World Building: I don't buy that Ginny's parents would let her go off like that with no phone/without checking in. I just don't. While my rant-y paragraph makes it seem like I got too stuck on that to enjoy the book - I didn't. I just feel like bizarre and sudden absentee parenting from supposedly otherwise overprotective parents should be highlighted as inconsistent. I did like everything else about the set up of this book, though.
Character Development: Ginny really does learn a lot about herself and what she wants through her crazy aunt and I DIG IT. Also, I totally enjoyed seeing/reading Ginny's aunt's story/progression through the letters.
Prose: Cute and quirky. More things to dig.
Would I Recommend This Book?: This book didn't work so much for me because of the confused family dynamic. But that doesn't make this novel any less endearing. I don't think I'd buy it, but it's definitely worth borrowing from the library for a quick, easy read!

What would YOU do if you got a stack of envelopes that demanded you take off for Europe from a beloved deceased relative? I don't know if I'd go, but I'd like to know if you'd skip it or do what Ginny did. And HOW would your family react? Let me know in the comments below!


  1. I really liked this one. But it was one of my first BACK TO YA reads. I remember being at the beach and reading it in one sitting. Fun and fluff and I didn't have to think too much.

    But as I get more into YA and find what I really like, it's definitely not a favorite and I haven't enjoyed a Maureen Johnson book like I have with others.

    WHERE ARE YOUR PARENTS is a question I have a lot in books. A lot.

    1. I wonder if book blogging has made reading less fun in a way, since we read so much more and we're much more critical with what we read, y'know? But I like it either way.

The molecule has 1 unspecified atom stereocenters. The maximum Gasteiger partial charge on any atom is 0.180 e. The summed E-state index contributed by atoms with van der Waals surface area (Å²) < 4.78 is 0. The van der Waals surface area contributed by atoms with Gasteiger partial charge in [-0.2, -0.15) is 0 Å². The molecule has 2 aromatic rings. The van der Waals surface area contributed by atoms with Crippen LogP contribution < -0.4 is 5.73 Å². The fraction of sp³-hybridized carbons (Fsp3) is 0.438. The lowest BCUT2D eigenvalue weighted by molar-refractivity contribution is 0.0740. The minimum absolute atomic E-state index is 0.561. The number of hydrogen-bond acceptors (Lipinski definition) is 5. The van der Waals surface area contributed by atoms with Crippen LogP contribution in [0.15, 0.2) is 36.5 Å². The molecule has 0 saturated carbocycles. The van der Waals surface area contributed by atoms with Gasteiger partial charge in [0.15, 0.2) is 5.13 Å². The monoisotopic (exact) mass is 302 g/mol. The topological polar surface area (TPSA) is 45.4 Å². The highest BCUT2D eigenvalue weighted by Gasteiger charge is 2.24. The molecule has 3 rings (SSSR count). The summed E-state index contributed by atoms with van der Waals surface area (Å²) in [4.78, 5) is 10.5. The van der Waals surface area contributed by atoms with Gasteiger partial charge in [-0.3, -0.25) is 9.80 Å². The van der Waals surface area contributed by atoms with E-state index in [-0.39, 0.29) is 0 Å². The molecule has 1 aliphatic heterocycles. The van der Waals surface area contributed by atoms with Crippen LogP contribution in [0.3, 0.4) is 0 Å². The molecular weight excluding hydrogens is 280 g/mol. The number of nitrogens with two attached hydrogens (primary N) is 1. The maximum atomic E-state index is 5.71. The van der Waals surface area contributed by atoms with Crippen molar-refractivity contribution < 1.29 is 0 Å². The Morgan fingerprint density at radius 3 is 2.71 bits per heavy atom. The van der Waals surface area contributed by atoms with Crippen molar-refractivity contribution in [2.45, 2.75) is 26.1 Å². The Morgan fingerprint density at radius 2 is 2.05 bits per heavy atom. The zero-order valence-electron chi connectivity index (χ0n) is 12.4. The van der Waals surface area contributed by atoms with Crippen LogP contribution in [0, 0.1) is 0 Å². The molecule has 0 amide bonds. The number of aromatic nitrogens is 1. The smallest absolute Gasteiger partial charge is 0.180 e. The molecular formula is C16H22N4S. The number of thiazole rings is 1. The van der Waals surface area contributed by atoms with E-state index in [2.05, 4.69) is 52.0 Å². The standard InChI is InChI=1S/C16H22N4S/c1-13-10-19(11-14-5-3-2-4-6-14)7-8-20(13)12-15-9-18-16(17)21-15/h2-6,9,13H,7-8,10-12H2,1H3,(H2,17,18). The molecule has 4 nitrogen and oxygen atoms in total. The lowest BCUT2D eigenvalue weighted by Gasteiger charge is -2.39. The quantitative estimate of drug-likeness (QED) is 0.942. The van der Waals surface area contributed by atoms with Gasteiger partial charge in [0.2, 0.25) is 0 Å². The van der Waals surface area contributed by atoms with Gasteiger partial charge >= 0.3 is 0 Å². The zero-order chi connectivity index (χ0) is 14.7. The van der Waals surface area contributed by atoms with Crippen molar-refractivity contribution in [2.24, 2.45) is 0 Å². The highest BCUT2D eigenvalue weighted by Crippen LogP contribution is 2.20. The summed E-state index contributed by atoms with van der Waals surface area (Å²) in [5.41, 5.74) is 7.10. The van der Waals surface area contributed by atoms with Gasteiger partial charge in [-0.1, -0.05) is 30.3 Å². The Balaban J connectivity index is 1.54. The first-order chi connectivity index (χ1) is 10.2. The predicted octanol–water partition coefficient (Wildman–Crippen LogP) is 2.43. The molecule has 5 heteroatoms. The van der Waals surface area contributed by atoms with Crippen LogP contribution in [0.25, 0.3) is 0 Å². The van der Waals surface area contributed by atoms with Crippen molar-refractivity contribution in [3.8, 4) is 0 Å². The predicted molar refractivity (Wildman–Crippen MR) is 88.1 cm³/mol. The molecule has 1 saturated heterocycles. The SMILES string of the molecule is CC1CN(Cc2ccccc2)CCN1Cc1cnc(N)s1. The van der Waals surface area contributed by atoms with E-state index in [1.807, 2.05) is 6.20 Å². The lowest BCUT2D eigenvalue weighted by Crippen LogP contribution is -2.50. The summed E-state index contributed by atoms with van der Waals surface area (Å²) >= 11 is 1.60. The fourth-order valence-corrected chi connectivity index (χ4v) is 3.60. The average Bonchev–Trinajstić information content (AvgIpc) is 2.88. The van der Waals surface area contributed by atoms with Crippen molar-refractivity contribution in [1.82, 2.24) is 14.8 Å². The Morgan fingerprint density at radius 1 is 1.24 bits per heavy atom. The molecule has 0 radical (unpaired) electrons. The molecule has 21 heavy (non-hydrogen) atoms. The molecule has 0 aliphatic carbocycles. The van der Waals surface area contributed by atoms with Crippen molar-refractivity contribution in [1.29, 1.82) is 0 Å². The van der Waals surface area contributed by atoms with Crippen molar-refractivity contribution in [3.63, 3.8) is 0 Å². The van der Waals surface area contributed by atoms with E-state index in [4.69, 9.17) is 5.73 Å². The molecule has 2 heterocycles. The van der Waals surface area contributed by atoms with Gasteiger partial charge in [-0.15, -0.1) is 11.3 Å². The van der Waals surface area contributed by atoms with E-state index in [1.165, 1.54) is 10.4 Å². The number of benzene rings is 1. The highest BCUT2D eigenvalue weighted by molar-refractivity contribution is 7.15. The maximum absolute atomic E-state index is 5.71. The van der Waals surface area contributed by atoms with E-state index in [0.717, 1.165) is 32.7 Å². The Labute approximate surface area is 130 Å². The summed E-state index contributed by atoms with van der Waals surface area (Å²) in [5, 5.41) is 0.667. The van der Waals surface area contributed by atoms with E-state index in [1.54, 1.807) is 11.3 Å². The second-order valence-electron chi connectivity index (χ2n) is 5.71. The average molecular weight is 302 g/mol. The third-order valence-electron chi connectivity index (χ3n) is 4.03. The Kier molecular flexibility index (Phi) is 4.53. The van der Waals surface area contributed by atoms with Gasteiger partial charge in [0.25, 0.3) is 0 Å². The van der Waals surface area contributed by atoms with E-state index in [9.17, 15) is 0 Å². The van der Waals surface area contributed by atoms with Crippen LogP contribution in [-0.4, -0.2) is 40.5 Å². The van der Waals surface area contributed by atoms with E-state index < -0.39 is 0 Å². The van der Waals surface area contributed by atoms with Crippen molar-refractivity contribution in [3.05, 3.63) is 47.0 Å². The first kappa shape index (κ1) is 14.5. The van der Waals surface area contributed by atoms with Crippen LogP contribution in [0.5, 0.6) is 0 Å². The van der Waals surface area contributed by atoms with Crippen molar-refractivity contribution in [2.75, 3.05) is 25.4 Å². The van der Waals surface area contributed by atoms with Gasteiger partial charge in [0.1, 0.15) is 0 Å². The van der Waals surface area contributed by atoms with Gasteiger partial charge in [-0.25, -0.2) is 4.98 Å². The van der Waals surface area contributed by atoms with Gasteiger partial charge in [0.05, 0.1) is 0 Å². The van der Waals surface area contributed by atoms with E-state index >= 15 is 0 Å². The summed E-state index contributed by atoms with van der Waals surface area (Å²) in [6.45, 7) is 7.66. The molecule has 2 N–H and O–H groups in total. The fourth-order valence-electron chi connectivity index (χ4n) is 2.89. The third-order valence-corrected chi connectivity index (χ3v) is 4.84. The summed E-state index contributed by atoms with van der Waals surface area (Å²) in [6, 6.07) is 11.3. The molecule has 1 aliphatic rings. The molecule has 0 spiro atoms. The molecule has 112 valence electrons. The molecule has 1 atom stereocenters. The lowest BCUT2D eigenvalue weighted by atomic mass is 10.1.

Also, YES. PARENTS. In so many books. It makes me so mad.

  2. I read this one in the early days of my blog. While it was fun to read all about her adventures, it honestly bothered me that she could go and do that without parental concern or anyone with her! I mean, come on, my parents would have made sure someone was with me at all times or that they could check in regularly. So it was hard to believe that part. It was fun to read though, as I've said, so that's good at least!

    1. DEFINITELY a fun read. And it's not just that the absence of the parents is unrealistic, but it's also that the book would be so much more compelling WITH the parents. So that's frustrating.

  3. I read this one about 5 years ago. I liked it, but I wasn't in love. Part of me is just - really, you're running off because of letters your aunt left you? I don't know. I couldn't really identify with that. But I liked the characters and the story interested me enough to finish it.

    Also, I agree on the whole absentee parenting!!

    1. I think I get the up and running because I've kind of done it myself. But I don't get how her parents would just let her go like that without her taking a cell phone at least. Especially HER parents.

  4. I read this one a while back, and while I liked it, I can see where you're coming from. Especially with the whole parents thing but I think the whole magic of it was the fact that this would never ever happen. Once I had gotten over the fact, I found myself enjoying it a lot. I love travelling in books so this was perfect. The only thing though, I thought there were just so many characters, it was confusing.

    1. Hmmm perhaps that is part of the magic, but I'd rather a rational contemporary read. I do hear the too-many-people complaint though. It didn't bother me but I can see why it might bother someone else.

  5. I read this book and I really enjoyed the adventure. In the second book, there is some very heartfelt moments and I liked the second book better. I totally agree with the whole parents thing. But, I guess if you wanted to write a fun book about travel, then parents would be a burden. I do wish there were some parental guidance.

    1. I'm DEFINITELY going to read the second one. And yeah, parents are a burden, but we all have them, so I like it better when they're there, y'know?